How to Make the Most of Microphones in Your Home Recording

By Jeff Strong

Finding a great sound from a mic is key to getting a great-sounding home recording. To do this, you need to use the best mic for the application and place it where it can sound its best. This requires not only knowledge of the different types of mics, but also an understanding of how these mics are used for a variety of instruments.

The most difficult part of getting a good sound by using a microphone is dealing with sudden, extreme increases in the sound signal. These blips are called transients, and they regularly happen when a drum is first struck, when a vocalist sings certain syllables (for example, those that begin with a P), and when a guitar player picks certain notes.

In fact, because you can’t always control the amount of force that you apply to an instrument, transients can happen at any time, with any instrument, and without warning. (Highly trained musicians produce fewer extreme transients because they have a greater mastery over their muscular movements.)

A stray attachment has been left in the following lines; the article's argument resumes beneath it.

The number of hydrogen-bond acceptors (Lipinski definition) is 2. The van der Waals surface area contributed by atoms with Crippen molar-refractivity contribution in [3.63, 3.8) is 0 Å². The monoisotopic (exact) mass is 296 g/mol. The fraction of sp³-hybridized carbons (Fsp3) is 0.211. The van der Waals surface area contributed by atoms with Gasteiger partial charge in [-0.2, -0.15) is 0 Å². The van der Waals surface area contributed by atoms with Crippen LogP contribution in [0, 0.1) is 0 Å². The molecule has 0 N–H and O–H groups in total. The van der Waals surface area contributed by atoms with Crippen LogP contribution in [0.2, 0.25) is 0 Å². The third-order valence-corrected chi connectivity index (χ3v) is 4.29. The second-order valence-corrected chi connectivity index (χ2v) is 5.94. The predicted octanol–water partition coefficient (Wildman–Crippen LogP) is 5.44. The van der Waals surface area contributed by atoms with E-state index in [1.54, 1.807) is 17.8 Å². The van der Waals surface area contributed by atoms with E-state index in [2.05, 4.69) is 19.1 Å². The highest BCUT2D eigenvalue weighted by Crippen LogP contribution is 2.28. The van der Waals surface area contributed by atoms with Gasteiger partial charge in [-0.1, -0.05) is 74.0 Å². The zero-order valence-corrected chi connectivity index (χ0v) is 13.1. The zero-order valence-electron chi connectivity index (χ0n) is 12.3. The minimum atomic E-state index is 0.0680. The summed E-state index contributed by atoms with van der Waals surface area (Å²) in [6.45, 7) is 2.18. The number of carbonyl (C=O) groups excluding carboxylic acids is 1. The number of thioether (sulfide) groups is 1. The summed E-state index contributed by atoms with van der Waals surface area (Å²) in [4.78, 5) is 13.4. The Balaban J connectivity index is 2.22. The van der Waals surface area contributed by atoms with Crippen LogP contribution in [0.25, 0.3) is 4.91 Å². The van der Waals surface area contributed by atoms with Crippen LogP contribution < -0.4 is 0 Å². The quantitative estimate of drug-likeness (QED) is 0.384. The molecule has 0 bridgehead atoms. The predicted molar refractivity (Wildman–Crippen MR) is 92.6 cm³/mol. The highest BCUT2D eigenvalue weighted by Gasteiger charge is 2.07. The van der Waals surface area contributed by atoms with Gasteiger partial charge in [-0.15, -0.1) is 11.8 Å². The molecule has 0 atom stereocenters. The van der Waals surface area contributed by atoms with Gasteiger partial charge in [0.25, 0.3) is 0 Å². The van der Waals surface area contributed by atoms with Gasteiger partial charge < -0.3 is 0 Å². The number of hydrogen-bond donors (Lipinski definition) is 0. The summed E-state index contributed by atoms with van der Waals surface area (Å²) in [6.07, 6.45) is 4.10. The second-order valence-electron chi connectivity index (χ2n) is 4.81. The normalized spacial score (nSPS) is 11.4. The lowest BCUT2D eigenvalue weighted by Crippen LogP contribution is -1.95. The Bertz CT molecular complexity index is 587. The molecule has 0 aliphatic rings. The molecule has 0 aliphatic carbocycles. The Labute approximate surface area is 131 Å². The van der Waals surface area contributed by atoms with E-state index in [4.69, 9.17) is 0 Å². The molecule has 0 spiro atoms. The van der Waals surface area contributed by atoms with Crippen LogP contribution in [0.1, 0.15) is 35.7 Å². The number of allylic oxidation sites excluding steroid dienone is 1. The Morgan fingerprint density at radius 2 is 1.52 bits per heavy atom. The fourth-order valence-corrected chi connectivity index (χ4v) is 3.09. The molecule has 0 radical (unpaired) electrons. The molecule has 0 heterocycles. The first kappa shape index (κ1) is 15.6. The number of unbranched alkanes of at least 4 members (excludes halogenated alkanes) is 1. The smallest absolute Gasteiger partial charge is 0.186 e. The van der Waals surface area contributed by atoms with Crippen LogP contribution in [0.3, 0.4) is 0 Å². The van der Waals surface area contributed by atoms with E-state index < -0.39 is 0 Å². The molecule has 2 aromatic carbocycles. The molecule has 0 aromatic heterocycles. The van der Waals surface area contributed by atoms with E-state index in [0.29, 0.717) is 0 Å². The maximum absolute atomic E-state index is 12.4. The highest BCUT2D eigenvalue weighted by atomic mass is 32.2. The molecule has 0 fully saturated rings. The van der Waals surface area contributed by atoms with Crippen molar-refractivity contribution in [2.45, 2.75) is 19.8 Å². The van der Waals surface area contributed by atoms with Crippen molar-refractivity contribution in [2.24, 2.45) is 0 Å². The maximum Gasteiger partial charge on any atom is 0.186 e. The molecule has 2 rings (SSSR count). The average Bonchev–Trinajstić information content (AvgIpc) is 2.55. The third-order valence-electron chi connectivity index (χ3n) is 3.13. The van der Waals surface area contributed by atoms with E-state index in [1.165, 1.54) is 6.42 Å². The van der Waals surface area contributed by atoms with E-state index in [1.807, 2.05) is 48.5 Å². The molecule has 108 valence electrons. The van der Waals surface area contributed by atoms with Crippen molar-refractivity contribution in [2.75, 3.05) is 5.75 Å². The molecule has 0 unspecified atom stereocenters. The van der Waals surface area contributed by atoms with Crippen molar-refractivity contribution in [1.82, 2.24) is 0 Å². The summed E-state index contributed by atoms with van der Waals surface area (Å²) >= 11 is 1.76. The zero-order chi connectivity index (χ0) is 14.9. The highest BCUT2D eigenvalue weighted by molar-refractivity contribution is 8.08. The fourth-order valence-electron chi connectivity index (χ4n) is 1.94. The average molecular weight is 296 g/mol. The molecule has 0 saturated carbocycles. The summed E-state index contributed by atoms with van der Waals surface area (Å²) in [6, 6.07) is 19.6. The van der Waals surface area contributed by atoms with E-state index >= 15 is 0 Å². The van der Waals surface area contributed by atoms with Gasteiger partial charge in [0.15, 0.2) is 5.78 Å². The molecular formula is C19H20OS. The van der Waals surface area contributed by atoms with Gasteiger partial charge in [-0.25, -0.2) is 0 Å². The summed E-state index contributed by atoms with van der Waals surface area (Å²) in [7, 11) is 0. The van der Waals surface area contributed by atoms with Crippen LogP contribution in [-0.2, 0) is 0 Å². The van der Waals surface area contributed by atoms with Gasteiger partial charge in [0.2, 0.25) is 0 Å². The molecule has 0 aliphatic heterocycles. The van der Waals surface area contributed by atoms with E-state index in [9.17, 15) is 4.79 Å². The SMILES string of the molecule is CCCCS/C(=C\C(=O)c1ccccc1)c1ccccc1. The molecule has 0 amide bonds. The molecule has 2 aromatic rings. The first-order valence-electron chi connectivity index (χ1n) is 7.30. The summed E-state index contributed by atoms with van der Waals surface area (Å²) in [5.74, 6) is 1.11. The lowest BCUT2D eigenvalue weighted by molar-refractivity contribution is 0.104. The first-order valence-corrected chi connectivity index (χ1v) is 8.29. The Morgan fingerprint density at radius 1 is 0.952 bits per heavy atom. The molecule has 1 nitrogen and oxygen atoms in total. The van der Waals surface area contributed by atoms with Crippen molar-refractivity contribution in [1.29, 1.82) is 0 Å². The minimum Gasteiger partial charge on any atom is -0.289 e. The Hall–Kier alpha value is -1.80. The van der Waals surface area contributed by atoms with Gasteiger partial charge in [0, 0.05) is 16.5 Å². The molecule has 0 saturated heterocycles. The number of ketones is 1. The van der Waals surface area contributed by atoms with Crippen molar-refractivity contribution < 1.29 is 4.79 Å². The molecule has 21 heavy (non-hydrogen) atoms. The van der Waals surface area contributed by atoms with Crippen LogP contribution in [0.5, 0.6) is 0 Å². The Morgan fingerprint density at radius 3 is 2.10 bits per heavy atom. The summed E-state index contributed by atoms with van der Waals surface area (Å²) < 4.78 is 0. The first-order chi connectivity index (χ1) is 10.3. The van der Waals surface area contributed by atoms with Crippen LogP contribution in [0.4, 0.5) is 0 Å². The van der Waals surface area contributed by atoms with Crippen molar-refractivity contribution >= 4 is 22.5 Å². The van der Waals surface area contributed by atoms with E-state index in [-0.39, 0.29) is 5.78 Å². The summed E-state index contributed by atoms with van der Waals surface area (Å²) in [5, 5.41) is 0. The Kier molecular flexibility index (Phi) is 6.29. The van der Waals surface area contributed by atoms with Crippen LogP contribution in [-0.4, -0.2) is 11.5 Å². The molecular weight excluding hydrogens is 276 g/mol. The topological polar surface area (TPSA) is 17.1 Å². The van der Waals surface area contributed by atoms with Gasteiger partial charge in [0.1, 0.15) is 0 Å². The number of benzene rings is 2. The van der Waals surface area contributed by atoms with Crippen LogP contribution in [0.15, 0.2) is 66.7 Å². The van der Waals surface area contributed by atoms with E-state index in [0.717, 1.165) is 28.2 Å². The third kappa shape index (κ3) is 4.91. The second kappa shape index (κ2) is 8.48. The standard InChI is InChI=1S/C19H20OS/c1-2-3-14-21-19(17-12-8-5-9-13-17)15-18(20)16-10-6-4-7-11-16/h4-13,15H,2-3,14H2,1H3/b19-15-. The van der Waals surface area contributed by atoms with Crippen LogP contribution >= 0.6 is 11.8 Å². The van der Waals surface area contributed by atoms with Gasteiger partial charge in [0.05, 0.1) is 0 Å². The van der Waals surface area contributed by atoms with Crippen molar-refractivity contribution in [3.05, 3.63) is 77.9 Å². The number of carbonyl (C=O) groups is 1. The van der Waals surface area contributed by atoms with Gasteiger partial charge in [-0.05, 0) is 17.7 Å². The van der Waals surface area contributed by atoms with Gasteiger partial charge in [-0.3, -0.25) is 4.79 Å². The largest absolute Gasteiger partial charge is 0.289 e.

In digital recording, all it takes is one slight, unexpected note to cause clipping and distortion, ruining what may otherwise be a perfect musical performance. Nothing is so heart-wrenching as listening to the perfect take (recorded performance) and hearing the unmistakable sound of digital distortion. Although you can’t eliminate transients, you can tame extreme transients that often cause clipping. You can do this in the following three ways:

  • Set your levels with enough headroom to handle these transients

  • Minimize transients with proper mic placement.

  • Run the signal through a compressor when recording.